As a form of cognitive-behavioral therapy, dialectical behavior therapy (DBT) focuses treatment on patients that live with the worst types of mental health conditions. Initially implemented to treat patients with suicidal thoughts or who suffered from the most intense symptoms of borderline personality disorder, DBT identifies and changes negative thoughts and emotions to change behavioral patterns. Dialectical behavior therapy addresses mental health conditions that threaten a client’s safety and significantly disrupts personal and professional relationships.
The adaptation of DBT techniques allows clients to live with and ultimately change dangerous behaviors.
The primary goals of DBT include educating patients on how to live for the present by managing negative thoughts and emotions. Although it is used to treat patients that live with self-destructive behaviors such as eating and substance abuse disorders, dialectical behavior therapy has extended its mental health reach to help patients address the symptoms of post-traumatic stress disorder (PTSD).
Dialectical represents a term that derives from the psychological idea that combines two opposites in theory: first accepting negative thoughts and emotions and then changing how a client addresses the negative thoughts and emotions. Before a client can change negative behaviors, the client must accept the development of thoughts and emotions that hinders personal and professional growth.
DBT consists of four treatment phases. First, individual therapy concentrates on treatments delivered in a one-on-one setting. Then, a patient participates in group skills training that improves interpersonal communication skills. If a crisis develops between group therapy sessions, a patient undergoes phone coaching to mitigate the impact of negative thoughts and emotions. The last component of treatment involves patients monitoring psychological progress by learning and practicing new skills at home.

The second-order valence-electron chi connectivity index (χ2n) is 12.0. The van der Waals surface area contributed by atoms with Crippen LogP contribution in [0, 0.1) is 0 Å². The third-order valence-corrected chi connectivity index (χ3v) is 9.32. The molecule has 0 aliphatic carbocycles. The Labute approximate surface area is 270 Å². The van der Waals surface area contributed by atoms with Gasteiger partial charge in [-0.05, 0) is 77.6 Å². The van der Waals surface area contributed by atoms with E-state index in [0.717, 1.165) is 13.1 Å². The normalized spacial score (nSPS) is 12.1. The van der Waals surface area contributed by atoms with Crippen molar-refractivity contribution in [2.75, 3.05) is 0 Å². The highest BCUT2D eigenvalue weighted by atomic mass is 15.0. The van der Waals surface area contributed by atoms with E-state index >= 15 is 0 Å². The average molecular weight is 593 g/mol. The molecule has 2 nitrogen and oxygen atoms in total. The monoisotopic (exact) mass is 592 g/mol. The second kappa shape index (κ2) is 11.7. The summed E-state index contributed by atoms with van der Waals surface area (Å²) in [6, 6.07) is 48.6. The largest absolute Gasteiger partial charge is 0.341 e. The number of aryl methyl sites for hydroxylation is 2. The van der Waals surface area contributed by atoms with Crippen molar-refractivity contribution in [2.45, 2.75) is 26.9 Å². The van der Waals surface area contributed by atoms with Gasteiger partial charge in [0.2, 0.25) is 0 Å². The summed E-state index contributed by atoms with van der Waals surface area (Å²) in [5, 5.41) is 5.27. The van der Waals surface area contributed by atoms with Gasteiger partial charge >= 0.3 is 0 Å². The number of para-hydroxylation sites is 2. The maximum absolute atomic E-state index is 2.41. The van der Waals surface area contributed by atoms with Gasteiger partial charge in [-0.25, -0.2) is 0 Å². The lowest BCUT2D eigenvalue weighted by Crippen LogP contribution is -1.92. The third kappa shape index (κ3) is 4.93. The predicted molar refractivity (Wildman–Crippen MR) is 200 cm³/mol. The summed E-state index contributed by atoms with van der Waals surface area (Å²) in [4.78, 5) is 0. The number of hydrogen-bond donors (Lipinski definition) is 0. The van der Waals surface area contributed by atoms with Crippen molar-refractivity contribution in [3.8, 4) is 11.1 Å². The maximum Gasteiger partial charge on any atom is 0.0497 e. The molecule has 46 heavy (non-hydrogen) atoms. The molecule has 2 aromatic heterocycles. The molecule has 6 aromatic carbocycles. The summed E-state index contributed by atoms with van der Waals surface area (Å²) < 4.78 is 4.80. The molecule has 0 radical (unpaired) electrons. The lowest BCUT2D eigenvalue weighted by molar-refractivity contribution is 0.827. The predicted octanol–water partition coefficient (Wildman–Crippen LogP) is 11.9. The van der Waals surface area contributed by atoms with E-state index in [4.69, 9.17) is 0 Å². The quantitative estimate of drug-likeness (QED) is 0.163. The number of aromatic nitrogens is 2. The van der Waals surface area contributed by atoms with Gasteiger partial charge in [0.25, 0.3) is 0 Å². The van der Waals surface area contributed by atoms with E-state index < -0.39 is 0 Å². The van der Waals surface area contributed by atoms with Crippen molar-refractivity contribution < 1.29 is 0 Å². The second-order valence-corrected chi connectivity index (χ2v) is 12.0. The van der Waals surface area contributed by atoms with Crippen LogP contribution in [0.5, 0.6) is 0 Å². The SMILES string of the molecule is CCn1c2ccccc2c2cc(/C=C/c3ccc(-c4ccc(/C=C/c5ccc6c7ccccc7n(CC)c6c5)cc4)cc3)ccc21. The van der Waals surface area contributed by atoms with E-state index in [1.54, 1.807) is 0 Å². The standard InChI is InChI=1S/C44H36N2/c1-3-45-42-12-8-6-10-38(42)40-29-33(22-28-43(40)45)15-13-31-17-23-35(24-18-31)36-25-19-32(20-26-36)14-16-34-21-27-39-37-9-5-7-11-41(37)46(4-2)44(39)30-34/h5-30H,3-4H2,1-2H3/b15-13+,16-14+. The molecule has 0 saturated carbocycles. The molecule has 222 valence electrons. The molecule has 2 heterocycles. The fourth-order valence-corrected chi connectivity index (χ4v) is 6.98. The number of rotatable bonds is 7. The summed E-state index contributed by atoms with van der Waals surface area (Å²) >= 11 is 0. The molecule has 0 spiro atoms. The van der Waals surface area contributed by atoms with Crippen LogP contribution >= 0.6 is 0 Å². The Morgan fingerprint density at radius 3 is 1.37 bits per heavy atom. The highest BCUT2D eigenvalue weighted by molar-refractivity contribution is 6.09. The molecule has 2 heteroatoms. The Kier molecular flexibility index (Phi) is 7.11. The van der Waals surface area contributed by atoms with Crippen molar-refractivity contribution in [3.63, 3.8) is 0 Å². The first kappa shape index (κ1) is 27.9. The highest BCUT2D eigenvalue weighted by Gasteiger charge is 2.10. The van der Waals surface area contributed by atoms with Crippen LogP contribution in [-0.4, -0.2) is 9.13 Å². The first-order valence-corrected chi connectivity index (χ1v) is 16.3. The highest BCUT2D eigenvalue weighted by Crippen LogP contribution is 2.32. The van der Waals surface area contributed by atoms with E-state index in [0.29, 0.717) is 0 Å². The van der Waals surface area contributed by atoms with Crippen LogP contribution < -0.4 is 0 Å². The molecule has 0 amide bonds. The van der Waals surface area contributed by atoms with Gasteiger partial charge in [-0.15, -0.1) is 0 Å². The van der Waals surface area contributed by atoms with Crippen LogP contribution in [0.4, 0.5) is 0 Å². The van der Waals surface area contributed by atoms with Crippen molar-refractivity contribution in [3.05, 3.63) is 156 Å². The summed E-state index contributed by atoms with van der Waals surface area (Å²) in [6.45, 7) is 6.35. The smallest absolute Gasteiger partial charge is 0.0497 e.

Initially discovered in the 1980s by Dr. Marsha Linehan, dialectical behavior therapy took the fundamental psychological principles of cognitive-behavioral therapy to the next level to treat serious mental health conditions such as borderline personality disorder. Dr. Linehan and her colleagues added treatment techniques to address the most serious mental health conditions, such as bipolar disorder and anorexia nervosa. Patients who live with treatment-resistant mental health disorders like depression can also benefit from implementing DBT techniques.
Dialectical behavior therapy represents the most effective psychological treatment regimen for clients that suffer from the worst types of mental health conditions. It is widely recognized by psychologists and psychiatrists to have a positive mental health impact on clients that possess suicidal thoughts. For patients that suffer from severe depression, dialectical behavior therapy can minimize the impact of the most negative symptoms of the mental health disorder. Many mental health professionals that have earned the credentials to practice dialectical behavior therapy implement the therapy’s techniques to prevent depression from morphing into a life-threatening mental health condition.
Dialectical behavior therapy has grown into a results-oriented mental health approach that is based on solid evidence. You can expect intensive one-on-one sessions to start the process of addressing negative thoughts and emotions. After several one-on-one sessions, you participate in group therapy sessions that help you improve your interaction skills with patients that suffer from similar mental health symptoms. Phone therapy involves your therapist providing guidance when you have to address an especially complex mental health issue.
The core mental health philosophy behind dialectical behavior therapy is the development of mindfulness skills, which help you live in the present instead of dwelling on the past. Mindfulness enables you to focus on your thoughts and emotions by using your senses to hone in on what unfolds around you in various social settings. You can expect any DBT techniques to be non-judgmental to promote the growth of personal and professional interaction skills.
One of the most important reasons why psychologists and psychiatrists turn to DBT is to help patients learn how to tolerate distress. The techniques you can expect to learn for distress tolerance include distraction and a focus on improving how you feel at the moment. You can expect to learn how to be more assertive in relationships while maintaining the positive health of the relationships.